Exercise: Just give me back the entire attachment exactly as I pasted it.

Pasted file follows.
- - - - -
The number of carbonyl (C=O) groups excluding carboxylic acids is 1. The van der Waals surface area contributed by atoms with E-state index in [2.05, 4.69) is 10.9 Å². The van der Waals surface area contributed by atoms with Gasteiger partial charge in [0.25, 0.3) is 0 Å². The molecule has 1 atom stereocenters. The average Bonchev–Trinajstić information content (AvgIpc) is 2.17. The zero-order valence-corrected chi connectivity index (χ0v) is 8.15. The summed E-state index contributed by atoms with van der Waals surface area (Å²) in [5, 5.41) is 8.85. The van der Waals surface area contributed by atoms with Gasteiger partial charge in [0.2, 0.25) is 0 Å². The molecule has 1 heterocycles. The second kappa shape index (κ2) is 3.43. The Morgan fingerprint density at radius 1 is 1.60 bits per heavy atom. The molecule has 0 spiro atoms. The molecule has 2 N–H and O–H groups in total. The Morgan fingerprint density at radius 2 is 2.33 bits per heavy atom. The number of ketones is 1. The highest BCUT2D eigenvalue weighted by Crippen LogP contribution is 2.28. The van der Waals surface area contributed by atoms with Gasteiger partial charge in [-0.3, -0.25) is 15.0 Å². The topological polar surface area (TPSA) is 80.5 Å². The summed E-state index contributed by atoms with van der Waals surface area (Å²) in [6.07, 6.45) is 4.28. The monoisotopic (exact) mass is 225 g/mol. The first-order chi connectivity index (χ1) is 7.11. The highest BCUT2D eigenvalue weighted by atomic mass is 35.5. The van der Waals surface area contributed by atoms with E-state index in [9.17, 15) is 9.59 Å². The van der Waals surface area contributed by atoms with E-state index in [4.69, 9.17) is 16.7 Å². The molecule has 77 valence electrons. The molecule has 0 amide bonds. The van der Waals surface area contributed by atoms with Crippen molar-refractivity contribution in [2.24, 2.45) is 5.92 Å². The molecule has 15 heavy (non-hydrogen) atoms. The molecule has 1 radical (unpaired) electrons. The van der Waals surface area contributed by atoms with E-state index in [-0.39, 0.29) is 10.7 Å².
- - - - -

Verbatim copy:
The number of carbonyl (C=O) groups excluding carboxylic acids is 1. The van der Waals surface area contributed by atoms with E-state index in [2.05, 4.69) is 10.9 Å². The van der Waals surface area contributed by atoms with Gasteiger partial charge in [0.25, 0.3) is 0 Å². The molecule has 1 atom stereocenters. The average Bonchev–Trinajstić information content (AvgIpc) is 2.17. The zero-order valence-corrected chi connectivity index (χ0v) is 8.15. The summed E-state index contributed by atoms with van der Waals surface area (Å²) in [5, 5.41) is 8.85. The van der Waals surface area contributed by atoms with Gasteiger partial charge in [0.2, 0.25) is 0 Å². The molecule has 1 heterocycles. The second kappa shape index (κ2) is 3.43. The Morgan fingerprint density at radius 1 is 1.60 bits per heavy atom. The molecule has 0 spiro atoms. The molecule has 2 N–H and O–H groups in total. The Morgan fingerprint density at radius 2 is 2.33 bits per heavy atom. The number of ketones is 1. The highest BCUT2D eigenvalue weighted by Crippen LogP contribution is 2.28. The van der Waals surface area contributed by atoms with Gasteiger partial charge in [-0.3, -0.25) is 15.0 Å². The topological polar surface area (TPSA) is 80.5 Å². The summed E-state index contributed by atoms with van der Waals surface area (Å²) in [6.07, 6.45) is 4.28. The monoisotopic (exact) mass is 225 g/mol. The first-order chi connectivity index (χ1) is 7.11. The highest BCUT2D eigenvalue weighted by atomic mass is 35.5. The van der Waals surface area contributed by atoms with E-state index in [9.17, 15) is 9.59 Å². The van der Waals surface area contributed by atoms with E-state index in [4.69, 9.17) is 16.7 Å². The molecule has 77 valence electrons. The molecule has 0 amide bonds. The van der Waals surface area contributed by atoms with Crippen molar-refractivity contribution in [2.24, 2.45) is 5.92 Å². The molecule has 15 heavy (non-hydrogen) atoms. The molecule has 1 radical (unpaired) electrons. The van der Waals surface area contributed by atoms with E-state index in [-0.39, 0.29) is 10.7 Å².